The bit (a portmanteau of binary digit) is a basic unit of information used in computing and digital communications.
A bitstream (or bit stream), also known as binary sequence, is a sequence of bits.
In computing (specifically data transmission and data storage), a block, sometimes called a physical record, is a sequence of bytes or bits, usually containing some whole number of records, having a maximum length, a block size.
A boost converter (step-up converter) is a DC-to-DC power converter that steps up voltage (while stepping down current) from its input (supply) to its output (load).
In computing, a cache, is a hardware or software component that stores data so future requests for that data can be served faster; the data stored in a cache might be the result of an earlier computation, or the duplicate of data stored elsewhere.
Carnegie Mellon University (commonly known as CMU) is a private research university in Pittsburgh, Pennsylvania.
Centrino is a brand name of Intel Corporation which represents its Wi-Fi and WiMAX wireless computer networking adapters.
A charge pump is a kind of DC to DC converter that uses capacitors for energetic charge storage to raise or lower voltage.
Charge Trap Flash (CTF) is a semiconductor memory technology used in creating non-volatile NOR and NAND flash memory.
A checksum is a small-sized datum derived from a block of digital data for the purpose of detecting errors which may have been introduced during its transmission or storage.
Complementary metal–oxide–semiconductor, abbreviated as CMOS, is a technology for constructing integrated circuits.
The Common Flash Memory Interface (CFI) is an open standard jointly developed by AMD, Intel, Sharp and Fujitsu.
CompactFlash (CF) is a flash memory mass storage device used mainly in portable electronic devices.
Computer data storage, often called storage or memory, is a technology consisting of computer components and recording media that are used to retain digital data.
Data storage is the recording (storing) of information (data) in a storage medium.
DataFlash is a low pin-count serial interface for flash memory.
DDR2 SDRAM is a double data rate synchronous dynamic random-access memory interface.
Dell (stylized as DELL) is an American multinational computer technology company based in Round Rock, Texas, United States, that develops, sells, repairs, and supports computers and related products and services.
In computing, a device driver is a computer program that operates or controls a particular type of device that is attached to a computer.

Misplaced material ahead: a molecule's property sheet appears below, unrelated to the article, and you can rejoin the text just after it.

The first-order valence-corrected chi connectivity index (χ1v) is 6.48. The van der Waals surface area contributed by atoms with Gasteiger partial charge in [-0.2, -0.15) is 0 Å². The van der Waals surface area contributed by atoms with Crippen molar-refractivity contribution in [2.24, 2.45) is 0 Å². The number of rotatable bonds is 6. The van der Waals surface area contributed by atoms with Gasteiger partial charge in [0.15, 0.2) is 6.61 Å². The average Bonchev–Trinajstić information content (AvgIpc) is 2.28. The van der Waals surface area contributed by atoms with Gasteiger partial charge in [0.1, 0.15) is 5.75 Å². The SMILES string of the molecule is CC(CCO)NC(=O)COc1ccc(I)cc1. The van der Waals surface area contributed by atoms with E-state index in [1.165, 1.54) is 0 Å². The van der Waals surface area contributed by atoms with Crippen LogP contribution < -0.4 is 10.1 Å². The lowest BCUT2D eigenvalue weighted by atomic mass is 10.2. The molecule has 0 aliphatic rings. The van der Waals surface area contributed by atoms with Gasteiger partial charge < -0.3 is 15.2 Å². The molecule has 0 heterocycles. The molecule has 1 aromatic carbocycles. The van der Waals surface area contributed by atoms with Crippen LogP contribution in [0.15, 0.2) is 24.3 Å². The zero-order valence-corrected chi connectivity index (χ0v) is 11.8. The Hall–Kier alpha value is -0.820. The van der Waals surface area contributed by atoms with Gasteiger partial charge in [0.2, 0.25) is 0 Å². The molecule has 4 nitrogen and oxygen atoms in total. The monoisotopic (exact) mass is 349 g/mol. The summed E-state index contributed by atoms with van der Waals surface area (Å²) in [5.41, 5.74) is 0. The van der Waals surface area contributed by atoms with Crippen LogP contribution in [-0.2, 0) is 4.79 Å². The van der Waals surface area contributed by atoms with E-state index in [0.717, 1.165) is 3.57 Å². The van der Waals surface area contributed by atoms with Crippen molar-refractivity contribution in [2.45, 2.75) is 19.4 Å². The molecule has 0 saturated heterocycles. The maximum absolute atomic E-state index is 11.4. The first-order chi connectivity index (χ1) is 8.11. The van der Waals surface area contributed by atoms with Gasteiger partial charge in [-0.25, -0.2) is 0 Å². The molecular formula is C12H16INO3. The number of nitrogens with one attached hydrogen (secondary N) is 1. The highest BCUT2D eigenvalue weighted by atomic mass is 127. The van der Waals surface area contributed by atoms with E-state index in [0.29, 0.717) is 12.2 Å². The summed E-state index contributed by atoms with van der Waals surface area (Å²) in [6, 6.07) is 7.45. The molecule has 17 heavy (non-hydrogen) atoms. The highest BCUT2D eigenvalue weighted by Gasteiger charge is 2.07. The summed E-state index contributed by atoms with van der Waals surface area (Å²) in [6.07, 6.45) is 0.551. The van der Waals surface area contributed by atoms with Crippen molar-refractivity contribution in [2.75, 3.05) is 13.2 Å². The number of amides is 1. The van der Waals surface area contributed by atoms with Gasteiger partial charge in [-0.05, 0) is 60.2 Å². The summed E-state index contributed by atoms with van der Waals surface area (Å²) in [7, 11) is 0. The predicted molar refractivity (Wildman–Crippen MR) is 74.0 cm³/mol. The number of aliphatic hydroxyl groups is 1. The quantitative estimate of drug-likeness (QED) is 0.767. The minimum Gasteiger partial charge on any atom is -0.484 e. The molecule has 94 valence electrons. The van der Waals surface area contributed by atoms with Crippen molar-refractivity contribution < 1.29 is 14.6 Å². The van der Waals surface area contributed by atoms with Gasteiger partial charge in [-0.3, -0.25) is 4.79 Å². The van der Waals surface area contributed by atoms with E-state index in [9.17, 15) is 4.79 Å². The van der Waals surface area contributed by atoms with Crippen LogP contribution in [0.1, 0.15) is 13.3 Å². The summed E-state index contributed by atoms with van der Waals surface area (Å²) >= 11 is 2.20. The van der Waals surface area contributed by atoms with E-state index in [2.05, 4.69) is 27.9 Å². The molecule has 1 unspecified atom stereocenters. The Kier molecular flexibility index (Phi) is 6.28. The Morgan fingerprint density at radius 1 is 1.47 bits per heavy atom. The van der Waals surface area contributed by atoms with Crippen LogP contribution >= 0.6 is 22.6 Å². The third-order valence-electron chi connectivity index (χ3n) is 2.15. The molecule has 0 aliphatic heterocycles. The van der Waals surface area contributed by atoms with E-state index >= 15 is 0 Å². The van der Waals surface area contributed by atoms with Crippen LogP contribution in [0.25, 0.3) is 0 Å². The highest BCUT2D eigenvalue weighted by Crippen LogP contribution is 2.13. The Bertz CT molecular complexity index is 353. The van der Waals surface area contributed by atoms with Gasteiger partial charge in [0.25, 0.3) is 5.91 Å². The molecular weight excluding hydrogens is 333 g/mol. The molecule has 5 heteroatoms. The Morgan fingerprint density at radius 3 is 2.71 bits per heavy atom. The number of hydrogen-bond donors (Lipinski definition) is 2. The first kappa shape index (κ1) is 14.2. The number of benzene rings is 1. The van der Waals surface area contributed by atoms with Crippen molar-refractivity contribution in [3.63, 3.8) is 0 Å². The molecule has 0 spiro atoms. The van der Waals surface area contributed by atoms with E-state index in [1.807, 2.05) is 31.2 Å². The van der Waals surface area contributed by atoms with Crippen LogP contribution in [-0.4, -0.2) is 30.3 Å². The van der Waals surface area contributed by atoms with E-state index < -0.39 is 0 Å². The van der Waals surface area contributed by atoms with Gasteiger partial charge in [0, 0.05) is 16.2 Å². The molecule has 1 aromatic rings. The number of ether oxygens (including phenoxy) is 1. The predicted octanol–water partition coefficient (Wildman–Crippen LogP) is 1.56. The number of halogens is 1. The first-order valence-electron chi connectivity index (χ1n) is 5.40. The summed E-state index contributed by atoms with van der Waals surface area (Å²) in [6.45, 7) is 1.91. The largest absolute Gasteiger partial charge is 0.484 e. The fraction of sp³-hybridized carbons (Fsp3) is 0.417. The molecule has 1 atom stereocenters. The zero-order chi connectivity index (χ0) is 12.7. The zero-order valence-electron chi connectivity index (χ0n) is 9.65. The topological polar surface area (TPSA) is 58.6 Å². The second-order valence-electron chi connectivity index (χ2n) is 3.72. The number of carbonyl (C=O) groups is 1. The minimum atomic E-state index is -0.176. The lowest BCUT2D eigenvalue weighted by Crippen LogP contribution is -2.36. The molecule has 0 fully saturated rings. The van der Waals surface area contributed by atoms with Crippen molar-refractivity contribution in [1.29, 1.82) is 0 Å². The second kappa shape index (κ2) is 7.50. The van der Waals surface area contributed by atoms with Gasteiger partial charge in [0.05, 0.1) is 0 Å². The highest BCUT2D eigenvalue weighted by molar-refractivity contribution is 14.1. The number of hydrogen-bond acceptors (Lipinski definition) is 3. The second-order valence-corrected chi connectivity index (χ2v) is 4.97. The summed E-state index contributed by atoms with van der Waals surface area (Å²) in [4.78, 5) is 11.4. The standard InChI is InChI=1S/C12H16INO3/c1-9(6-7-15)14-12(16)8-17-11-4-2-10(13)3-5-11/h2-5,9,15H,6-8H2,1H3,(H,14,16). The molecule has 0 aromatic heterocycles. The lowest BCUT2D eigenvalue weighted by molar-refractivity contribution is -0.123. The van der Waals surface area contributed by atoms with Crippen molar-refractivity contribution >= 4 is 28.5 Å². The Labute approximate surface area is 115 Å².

A die (pronunciation: /daɪ/) in the context of integrated circuits is a small block of semiconducting material, on which a given functional circuit is fabricated.
A digital camera or digicam is a camera that captures photographs in digital memory.
A digital subscriber line (DSL) modem is a device used to connect a computer or router to a telephone line which provides the digital subscriber line service for connectivity to the Internet, which is often called DSL broadband.
Dynamic random-access memory (DRAM) is a type of random access semiconductor memory that stores each bit of data in a separate tiny capacitor within an integrated circuit.
EEPROM (also E2PROM) stands for Electrically Erasable Programmable Read-Only Memory and is a type of non-volatile memory used in computers, integrated in microcontrollers for smart cards and remote keyless system, and other electronic devices to store relatively small amounts of data but allowing individual bytes to be erased and reprogrammed.
An electric field is a vector field surrounding an electric charge that exerts force on other charges, attracting or repelling them.
In physics, screening is the damping of electric fields caused by the presence of mobile charge carriers.
An embedded system is a computer system with a dedicated function within a larger mechanical or electrical system, often with real-time computing constraints.
An EPROM (rarely EROM), or erasable programmable read-only memory, is a type of memory chip that retains its data when its power supply is switched off.
In computing, telecommunication, information theory, and coding theory, an error correction code, sometimes error correcting code, (ECC) is used for controlling errors in data over unreliable or noisy communication channels.
Ethernet is a family of computer networking technologies commonly used in local area networks (LAN), metropolitan area networks (MAN) and wide area networks (WAN).
In computing, executable code or an executable file or executable program, sometimes simply referred to as an executable or binary, causes a computer "to perform indicated tasks according to encoded instructions," as opposed to a data file that must be parsed by a program to be meaningful.